This alone is sufficient to show that the 'frozen' polarisation and isolation on all sides has done nothing during the past 20 years but sharpen perceptions of the enemy and further alienate people regardless of their age, education or political orientation.
At this critical level of political cleavage, trying to stimulate and build change from within the societies affected by conflict appears to be most badly needed yet impossible endeavour.
In the current setting of the Nagorno-Karabakh conflict, the possibilities of promoting peace from the outside are limited. International pressure and mediation have predictably and repeatedly hit a dead end.
The official peace process has maintained a self-centered approach and insisted for too long on a confidential and secretive structure for the talks, ignoring the need to work with the public, to include all the relevant actors and stimulate significant changes at the level of local people caught up in the conflict.
The radical reactions to the Safarov case are a reflection of public feeling which is not prepared for dialogue, let alone any compromise.
Youth deserving better
For several years now different local and international non-governmental organisations have tried to bridge the divide where direct cross-conflict activities were impossible to carry out. Despite the politically stagnant environment around the official negotiation process, efforts have continued to build trust between Armenians and Azerbaijanis, in particular among young people - a constituency which desires and deserves a brighter future beyond the bloody past it has inherited.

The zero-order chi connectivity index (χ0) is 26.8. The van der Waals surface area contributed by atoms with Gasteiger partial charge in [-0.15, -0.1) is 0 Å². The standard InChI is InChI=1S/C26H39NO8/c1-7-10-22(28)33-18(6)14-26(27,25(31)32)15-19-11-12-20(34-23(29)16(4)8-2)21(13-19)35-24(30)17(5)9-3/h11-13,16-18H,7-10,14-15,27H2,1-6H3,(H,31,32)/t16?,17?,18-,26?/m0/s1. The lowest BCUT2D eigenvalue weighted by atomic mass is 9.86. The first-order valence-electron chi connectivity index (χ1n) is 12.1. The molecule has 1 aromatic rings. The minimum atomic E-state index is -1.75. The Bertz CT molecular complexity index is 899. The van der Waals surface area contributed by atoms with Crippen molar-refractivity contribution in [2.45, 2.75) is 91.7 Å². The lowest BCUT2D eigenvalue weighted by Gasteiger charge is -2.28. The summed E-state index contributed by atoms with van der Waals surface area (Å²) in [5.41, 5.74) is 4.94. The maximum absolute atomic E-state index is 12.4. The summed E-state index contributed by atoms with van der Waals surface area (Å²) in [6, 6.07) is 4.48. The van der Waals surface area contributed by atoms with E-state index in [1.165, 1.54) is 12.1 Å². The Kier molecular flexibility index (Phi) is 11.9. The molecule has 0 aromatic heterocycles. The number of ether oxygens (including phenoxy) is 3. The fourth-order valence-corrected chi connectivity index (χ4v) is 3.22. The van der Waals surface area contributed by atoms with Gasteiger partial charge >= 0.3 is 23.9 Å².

Some of these projects were supported by the EU in line with its declared commitment to provide support to civil society for a peaceful resolution of the conflict. For those people who have been painstakingly trying to improve dialogue across the divide, the aftershocks of the Safarov event will not only challenge the tentative results obtained so far but will also put on shaky ground all civil society initiatives in the future.
Local NGOs and respected insiders who work at multiple levels in society will now struggle to find their feet. The limited space they had to promote conflict transformation, propose alternative conflict resolution activities and broaden the options in the dominant discourse on the official peace process risks shrinking significantly in the wake of the Safarov case.
They will need all the support they can get from the EU and from other organisations.
Playing the blame game is not going to help this process and will do nothing in the long run but push the two sides into their own corners and make any sort of interaction and dialogue difficult if not impossible.
No one will be worse off than the people of the South Caucasus if the region, steeped in hatred and constantly teetering on the edge of armed escalation, is relegated to hopeless status by a disappointed international business and diplomatic community.
Amanda Paul is an analyst at the European Policy Centre (EPC), Roxana Cristescu is an advisor at Crisis Management Initiative (CMI)